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ERIC Number: ED550640
Record Type: Non-Journal
Publication Date: 2012
Pages: 179
Abstractor: As Provided
ISBN: 978-1-2678-9643-8
Social Media at the Boundaries: Supporting Parents in Managing Youth's Social Media Use
Yardi, Sarita A.
ProQuest LLC, Ph.D. Dissertation, Georgia Institute of Technology
With millions of youth on the Internet in the U.S., millions of parents are trying to understand what their children are doing and why. Understanding how technology use impacts youth learning, growth, and social development is critical for their health and wellbeing and for the welfare of the family. Yet, balancing parent authority with teen privacy and autonomy is difficult. This dissertation research investigates ways of supporting parents in managing their children's technology and social media use. This work was inspired by the observation that as kids increasingly use social media ubiquitously and pervasively throughout their daily lives, parents struggle to know how to best raise their children in this environment. My formative study with parents revealed three challenges: *It is difficult for parents to keep up with changes in social media *Parents feel that their kids know more about technology than they do. *Parents have neither the time, nor the inclination, to surveil their kids all the time. I designed, implemented, and evaluated an online social network called ParentNet for parents to support them in keeping up with their children's social media use. I found that technical ability predicts parents' ability to effectively parent their kids' social media use. In particular, parents struggled to monitor time, frequency, and location of use. They wanted technical tools to help them monitor use, community-level support to know what other parents did, and policy level decisions that guided their rule-setting for their children. Youth and parent attitudes towards social media also varied among different social groups. My study of family technology use showed that parenting social media echoes challenges of earlier technologies, but was also affected by new dynamics like mobility and pervasiveness. Parenting is a dynamic process and parents' strategies both shape and are shaped by social media. HCC research has largely focused on putting technology in people's hands to try to improve their lives in some way. My research extends this work through the design and deployment of ParentNet, but also surfaces tensions around technology anxiety and overuse. My work also brings a critical lens to the study of technology in social relationships and suggests opportunities for HCC research to think about how to design against overuse. The contributions of this research are: (1) empirical studies of challenges parents face in managing youth technology use; (2) the design and deployment of a community-based online social network called ParentNet; and (3) limitations and design considerations for deploying technological interventions for different social groups. [The dissertation citations contained here are published with the permission of ProQuest LLC. Further reproduction is prohibited without permission. Copies of dissertations may be obtained by Telephone (800) 1-800-521-0600. Web page:]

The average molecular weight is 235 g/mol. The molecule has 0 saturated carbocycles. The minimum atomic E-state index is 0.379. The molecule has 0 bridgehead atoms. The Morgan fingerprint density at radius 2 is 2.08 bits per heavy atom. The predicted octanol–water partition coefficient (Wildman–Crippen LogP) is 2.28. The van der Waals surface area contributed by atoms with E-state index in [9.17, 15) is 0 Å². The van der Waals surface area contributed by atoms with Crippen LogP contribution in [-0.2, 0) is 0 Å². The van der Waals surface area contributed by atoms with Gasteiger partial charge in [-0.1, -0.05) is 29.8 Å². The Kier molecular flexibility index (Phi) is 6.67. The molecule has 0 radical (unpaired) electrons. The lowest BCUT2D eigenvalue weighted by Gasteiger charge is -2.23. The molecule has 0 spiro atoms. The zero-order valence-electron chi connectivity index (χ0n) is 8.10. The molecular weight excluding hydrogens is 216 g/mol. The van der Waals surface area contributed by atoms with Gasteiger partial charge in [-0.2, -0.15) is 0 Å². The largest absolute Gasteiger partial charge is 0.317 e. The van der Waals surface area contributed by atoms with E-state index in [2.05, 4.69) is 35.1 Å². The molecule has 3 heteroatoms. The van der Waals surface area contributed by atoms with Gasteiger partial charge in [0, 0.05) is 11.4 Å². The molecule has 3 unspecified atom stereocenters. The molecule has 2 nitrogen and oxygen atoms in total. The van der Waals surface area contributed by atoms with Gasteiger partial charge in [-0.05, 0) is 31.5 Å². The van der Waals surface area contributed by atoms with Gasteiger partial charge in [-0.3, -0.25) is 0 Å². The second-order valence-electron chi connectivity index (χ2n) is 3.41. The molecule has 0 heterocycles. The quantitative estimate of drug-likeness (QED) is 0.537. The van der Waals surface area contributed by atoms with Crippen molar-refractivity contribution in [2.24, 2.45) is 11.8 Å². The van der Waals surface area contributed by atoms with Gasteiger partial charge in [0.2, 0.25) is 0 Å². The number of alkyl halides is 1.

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Publication Type: Dissertations/Theses - Doctoral Dissertations
Education Level: N/A
Audience: N/A
Language: English
Sponsor: N/A
Authoring Institution: N/A